This stuff has been debunked before. This is a zombie proposal that won't die no matter how many times it is mercilessly gunned down. You cannot waltz out of a comprehensive relationship after forty years and expect that the rest of the world has remained in stasis and is eager to pick up where we left off. It just doesn't work like that. The EU is our biggest single customer and any new agreements we sign must be carefully assessed as to how they impact our most important relationship.

And this is the beef I have with the ultra Brexiteers. Trade is complex discipline where nobody is a free agent and every action has consequences. Lofty visions collapse under the slightest scrutiny and absolutely nobody in the business takes the snake oil of Legatum Institute seriously. Legatum is a bandit operation on the hunt for consultancy fees, aided and abetted by their parliamentary sponsor, Steve Baker. If we had a competent and inquisitive media they would be all over him. It's bent as bent gets.

Frankly, these people are dangerous. These people would have us carve up our existing trade relationship with the EU in a hurry on the back of some cockameme assertions in pursuit of the flimsiest of visions that simply do not hold water. That is actually cheating - it is political dishonesty at the highest level. You raise expectations and put yourself on a plinth, without the first idea of what it is you are really after - much less how you can deliver it.

This is ultimately where our media is failing. They should by now be on top of the issues and taking the likes of Fernandes to pieces. Instead they are still struggling with basic terminology, and like Fernandes, barely aware of what any of these concepts mean.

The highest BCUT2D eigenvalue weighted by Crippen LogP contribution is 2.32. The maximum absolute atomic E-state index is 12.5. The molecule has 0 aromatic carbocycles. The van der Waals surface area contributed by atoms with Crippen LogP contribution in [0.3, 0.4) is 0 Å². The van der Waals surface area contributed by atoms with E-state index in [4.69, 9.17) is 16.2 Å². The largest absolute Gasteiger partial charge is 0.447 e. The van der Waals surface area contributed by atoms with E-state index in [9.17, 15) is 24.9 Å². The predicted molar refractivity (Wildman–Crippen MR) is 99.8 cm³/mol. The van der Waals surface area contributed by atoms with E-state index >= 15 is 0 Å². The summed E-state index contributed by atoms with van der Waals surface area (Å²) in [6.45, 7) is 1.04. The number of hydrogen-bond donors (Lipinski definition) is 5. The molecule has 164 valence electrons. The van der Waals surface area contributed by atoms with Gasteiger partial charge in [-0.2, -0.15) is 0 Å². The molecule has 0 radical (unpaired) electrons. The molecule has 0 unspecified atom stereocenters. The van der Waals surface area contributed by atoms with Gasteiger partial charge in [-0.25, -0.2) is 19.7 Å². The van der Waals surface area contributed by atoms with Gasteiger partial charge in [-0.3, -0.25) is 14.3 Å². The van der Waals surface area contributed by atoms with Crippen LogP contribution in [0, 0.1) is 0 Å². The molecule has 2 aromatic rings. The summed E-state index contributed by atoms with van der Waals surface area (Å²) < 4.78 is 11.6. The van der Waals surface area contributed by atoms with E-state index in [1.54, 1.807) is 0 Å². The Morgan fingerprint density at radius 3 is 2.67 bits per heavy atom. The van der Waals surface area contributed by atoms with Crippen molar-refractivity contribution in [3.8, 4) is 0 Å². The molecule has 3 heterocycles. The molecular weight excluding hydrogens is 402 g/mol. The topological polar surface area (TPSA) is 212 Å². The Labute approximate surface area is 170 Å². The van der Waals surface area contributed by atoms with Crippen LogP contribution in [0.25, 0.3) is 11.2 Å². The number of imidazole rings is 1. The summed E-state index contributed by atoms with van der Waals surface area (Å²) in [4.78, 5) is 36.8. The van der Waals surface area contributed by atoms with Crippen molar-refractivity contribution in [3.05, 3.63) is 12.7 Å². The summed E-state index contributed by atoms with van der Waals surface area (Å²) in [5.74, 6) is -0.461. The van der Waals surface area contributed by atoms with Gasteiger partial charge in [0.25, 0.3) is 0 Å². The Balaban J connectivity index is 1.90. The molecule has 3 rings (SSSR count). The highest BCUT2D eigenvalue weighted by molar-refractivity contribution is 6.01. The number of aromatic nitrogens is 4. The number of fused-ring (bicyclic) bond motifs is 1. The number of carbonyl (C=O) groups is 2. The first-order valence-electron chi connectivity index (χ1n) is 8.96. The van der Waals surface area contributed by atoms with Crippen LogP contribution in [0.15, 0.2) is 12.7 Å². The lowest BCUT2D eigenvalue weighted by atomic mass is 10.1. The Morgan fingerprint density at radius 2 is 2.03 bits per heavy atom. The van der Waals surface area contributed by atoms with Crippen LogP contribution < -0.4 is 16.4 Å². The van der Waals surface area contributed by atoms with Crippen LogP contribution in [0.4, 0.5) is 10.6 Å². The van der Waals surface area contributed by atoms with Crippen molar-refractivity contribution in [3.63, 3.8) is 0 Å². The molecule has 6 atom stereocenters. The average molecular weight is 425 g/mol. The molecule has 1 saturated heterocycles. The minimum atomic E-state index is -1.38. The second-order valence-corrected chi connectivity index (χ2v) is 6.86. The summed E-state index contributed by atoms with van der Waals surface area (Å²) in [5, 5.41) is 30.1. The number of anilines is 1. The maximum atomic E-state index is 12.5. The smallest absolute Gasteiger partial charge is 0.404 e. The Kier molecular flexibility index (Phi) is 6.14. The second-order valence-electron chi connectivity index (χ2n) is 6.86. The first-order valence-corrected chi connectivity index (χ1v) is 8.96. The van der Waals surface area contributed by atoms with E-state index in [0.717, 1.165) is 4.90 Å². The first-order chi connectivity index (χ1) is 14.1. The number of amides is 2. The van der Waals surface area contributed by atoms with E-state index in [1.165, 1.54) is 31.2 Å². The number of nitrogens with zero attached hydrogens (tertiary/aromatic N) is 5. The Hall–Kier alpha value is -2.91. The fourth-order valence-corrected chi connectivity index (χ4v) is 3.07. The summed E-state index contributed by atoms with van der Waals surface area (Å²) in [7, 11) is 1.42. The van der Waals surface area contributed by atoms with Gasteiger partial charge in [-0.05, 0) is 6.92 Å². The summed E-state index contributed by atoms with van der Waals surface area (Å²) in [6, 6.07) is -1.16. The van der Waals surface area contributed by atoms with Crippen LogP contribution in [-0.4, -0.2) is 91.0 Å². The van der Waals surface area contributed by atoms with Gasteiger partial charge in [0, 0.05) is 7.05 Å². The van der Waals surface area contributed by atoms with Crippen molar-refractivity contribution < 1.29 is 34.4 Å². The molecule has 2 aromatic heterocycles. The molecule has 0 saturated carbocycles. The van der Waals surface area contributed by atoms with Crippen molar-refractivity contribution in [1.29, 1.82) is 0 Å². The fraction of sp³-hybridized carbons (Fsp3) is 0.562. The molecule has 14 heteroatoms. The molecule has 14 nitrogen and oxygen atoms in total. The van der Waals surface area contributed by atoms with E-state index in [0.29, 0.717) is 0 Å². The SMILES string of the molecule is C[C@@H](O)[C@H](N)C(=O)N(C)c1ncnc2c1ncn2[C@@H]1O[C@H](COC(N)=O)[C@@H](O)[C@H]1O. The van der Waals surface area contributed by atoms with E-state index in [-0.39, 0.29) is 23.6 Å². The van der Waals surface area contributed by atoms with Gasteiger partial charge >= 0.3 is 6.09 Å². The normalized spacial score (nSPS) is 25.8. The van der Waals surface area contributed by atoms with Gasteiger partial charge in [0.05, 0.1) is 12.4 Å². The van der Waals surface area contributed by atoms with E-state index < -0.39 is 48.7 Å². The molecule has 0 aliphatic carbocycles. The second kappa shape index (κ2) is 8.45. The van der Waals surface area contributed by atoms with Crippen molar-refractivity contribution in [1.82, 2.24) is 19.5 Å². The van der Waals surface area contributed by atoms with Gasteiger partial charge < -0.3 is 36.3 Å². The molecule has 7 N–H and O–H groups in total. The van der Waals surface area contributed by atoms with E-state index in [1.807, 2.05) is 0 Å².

In that regard, it is not Brexit that is destructive, rather it is the ignorance of our politico-media classes. We are told this week that Brexit has caused a suspension of investment in the UK automotive sector. It didn't have to be that way. The uncertainty could have been eliminated from the get go with a coherent plan to preserve present levels of market access. Instead we got the vague, thin gruel "cake and eat it" stuff in May's Lancaster House speech. This is an entirely self-inflicted wound and the Tories are entirely responsible for it.

Meanwhile, having resisted the obvious for what is now years, the consensus elsewhere is finally catching up to what we have known all along. Brexit is a process, not an event, and preserving the single market is the only practical means of doing it. And yet, for all that, even at this late hour we are having to fight the ignoramuses on the Tory right in a battle for what is now a matter of national survival. Such is the extent of our political dysfunction.